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Three psychologists of the 20th century developed three different theories of child and cognitive development. Two of these (Montessori and Piaget) said that children learn and develop in sequence. Vygotsky said that children learn using their social environment. He believed that a child’s community holds a major role in how children learn to “make meaning” of the world around them.
Each psychologist’s theory has had a strong impact on the education of today’s early childhood education methods. Montessori said that children should be allowed to direct their learning to the point that, if they are in an independent work period, they should not be required to interrupt it for a group activity.
Piaget said that the cognitive development of a child involves changes in their cognitive process and abilities as they age. Early cognitive development influences later progression into how the child adapts their mental operations as they get older.
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Piaget’s Stages of Cognitive Development
Jean Piaget, a Swiss psychologist, developed several key concepts. First, “schemas” involve the physical and mental actions in learning, understanding, and knowing. Schemas involve anything a child is learning about. If the child’s family has a cat, they develop a schema about felines: small, fluffy, cute, makes purring sounds.
If the child goes to the zoo with their family and they see the tigers’ cage, they may be surprised at the size of those cats. This forces them to modify an existing schema about cats. Now, they need to add new information about the large size of tigers and lions. Mentally, they will modify that previous schema so they can easily include the new information.
Next, Piaget said that children who are adding new information to a schema are assimilating that information. Children try to modify information or their experiences so that they fit into beliefs they already hold.
Next, they attempt to create a comfortable balance between assimilation and accommodation, using a process called equilibration. As children move through each stage of cognitive development, they work at keeping that balance between using new knowledge and changing their behavior/schema to account for new knowledge they have learned (assimilation and accommodation). By using equilibration, children can progress more easily from one developmental stage of thought and into the next one.Read More on Piaget's Theory
Vygotsky’s Theory of Social Development
Vygotsky’s theory differs a little because he says that social interaction has a strong influence on how children develop cognitively. Children rely on people or devices with knowledge they don’t yet have.
The adult, more experienced peer, or (in today’s world) an electronic learning device is referred to as the More Knowledgeable Other or MKO. A teen or adult child can be an MKO to an adult who wants to learn something new about teen culture or a new electronic device.
Learners work within a Zone of Proximal Development or ZPD. This zone consists of three circles, with 2 inside the outermost circle. Within the smallest, interior circle, is what the child already knows. The next, larger circle contains information that the child still doesn’t know but is capable of learning with assistance from an MKO. The largest, exterior circle consists of information, skills, or knowledge that the child can’t yet learn, even with help.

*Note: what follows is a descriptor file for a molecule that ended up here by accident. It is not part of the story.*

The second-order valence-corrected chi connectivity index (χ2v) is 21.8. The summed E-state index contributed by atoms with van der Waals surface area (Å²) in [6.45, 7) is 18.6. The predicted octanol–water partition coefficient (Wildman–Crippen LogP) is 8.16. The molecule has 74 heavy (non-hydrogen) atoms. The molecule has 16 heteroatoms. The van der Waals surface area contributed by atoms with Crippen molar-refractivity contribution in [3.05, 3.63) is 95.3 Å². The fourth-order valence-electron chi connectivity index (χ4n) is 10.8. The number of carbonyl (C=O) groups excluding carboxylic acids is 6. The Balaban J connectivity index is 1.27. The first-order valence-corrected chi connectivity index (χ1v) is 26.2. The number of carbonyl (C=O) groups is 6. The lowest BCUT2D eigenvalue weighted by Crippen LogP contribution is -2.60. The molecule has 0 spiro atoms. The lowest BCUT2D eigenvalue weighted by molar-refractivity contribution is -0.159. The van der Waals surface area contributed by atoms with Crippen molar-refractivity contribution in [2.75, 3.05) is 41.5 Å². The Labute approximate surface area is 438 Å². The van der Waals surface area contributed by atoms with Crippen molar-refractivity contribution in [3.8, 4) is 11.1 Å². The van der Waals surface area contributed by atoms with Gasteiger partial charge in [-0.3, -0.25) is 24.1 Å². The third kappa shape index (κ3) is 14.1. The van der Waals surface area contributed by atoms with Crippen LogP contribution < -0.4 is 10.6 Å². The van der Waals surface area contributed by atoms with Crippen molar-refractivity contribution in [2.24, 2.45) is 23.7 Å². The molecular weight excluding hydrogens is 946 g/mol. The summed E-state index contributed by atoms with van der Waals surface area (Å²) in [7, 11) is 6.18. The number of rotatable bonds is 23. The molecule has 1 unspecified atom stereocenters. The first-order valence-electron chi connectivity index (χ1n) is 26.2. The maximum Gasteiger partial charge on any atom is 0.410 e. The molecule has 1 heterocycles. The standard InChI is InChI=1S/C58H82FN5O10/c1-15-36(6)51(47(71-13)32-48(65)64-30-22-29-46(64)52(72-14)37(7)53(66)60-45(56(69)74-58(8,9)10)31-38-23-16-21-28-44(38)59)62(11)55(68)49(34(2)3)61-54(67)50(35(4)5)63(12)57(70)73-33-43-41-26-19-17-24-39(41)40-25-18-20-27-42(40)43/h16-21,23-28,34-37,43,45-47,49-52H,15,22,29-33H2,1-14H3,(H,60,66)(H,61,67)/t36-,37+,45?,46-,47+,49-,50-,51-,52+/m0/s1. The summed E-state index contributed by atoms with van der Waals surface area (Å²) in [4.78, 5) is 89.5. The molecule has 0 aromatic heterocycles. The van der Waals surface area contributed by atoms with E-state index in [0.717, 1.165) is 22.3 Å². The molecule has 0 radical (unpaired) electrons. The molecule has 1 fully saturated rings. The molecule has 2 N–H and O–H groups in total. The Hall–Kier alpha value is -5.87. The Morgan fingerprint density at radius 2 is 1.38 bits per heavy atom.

Vygotsky believed that the MKO should teach the learner only what is within reach, in the zone of proximal development, with guidance and encouragement. The MKO demonstrates the new skill, then begins to guide the child through each step, and then the student can progress to more complicated skills that were previously out of range for them.Read More on Vygotsky's Theory
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Montessori Theory of Education and Learning
After Montessori was able to successfully treat mentally disabled children who were thought to be impossible to educate, she decided she wanted to determine the potential of regular children who had no problems learning.
Working with children living in the San Lorenz slum, she developed her own theory, which is based on Periods of Development. She proposed the idea of Conducive Learning, where children were grouped based on periods of development. Children are grouped in three-year or six-year spans and work with the same teacher during this period.
The youngest group (Nido) is aged 0 to 1, or until the child is walking. The second group is the Infant Community, aged 1 to about 2 and a half or three. Group three is the “Casa dei Bambini,” aged 2.5 or 3 to 6.
Group four covers a wider age range, from 6 to 12. The children in this group have the same learning habits and tendencies. Their emotional and physical growth tends to be steadier, and their intellectual work is strong. In this group, the younger children are inspired by and learn from the older children. Finally, the next grouping is 12 to 15-year-olds. Montessori proposed a farm school for this age group, giving the children real farm work to do.Read More on the Montessori Method
Stages vs. Planes of Development
Piaget based his theory on what he saw as a child’s stages of development. These included:
- Sensorimotor, from birth to 2 years. They use their senses to learn about the world.
- Preoperational Period, from 2 to 7 years. They learn and develop language and learning skills, but are self-centered, and can’t understand abstract reasoning or logic.
- Concrete Operational Period, from 7 to 11 years. Now they think logically and organize their knowledge. They classify objects and work on thought problems.
- Formal Operations Period, 11 to 15. The child starts reasoning more realistically about their future and deals better with abstractions.
Montessori worked using her own Planes of Development. These included:
- Birth to 3 years: An absorbent mind, learning from the sensory
- 18 months to 3 years: Begins muscle development and working on coordination - Likes smaller objects
- 2 to 4 years: Refines movements - Focuses on truth and reality - Develops awareness of order sequences in time and space
- 2.5 to 6 years: Sensory refinement
- 3 to 6 years: Becoming susceptible to adult influence
- 3.5 to 4.5 years: Works on writing
- 4 to 4.4 years: Tactile senses begin to mature
- 4.5 to 5.5 years: Works on reading
Piaget vs. Vygotsky
Piaget didn’t spend much time thinking about a child’s social context. Instead, he believed that their cognitive development revolves around changes in the cognitive process and the child’s abilities. Early cognitive development uses processes based on actions, then progresses to changes in mental operations.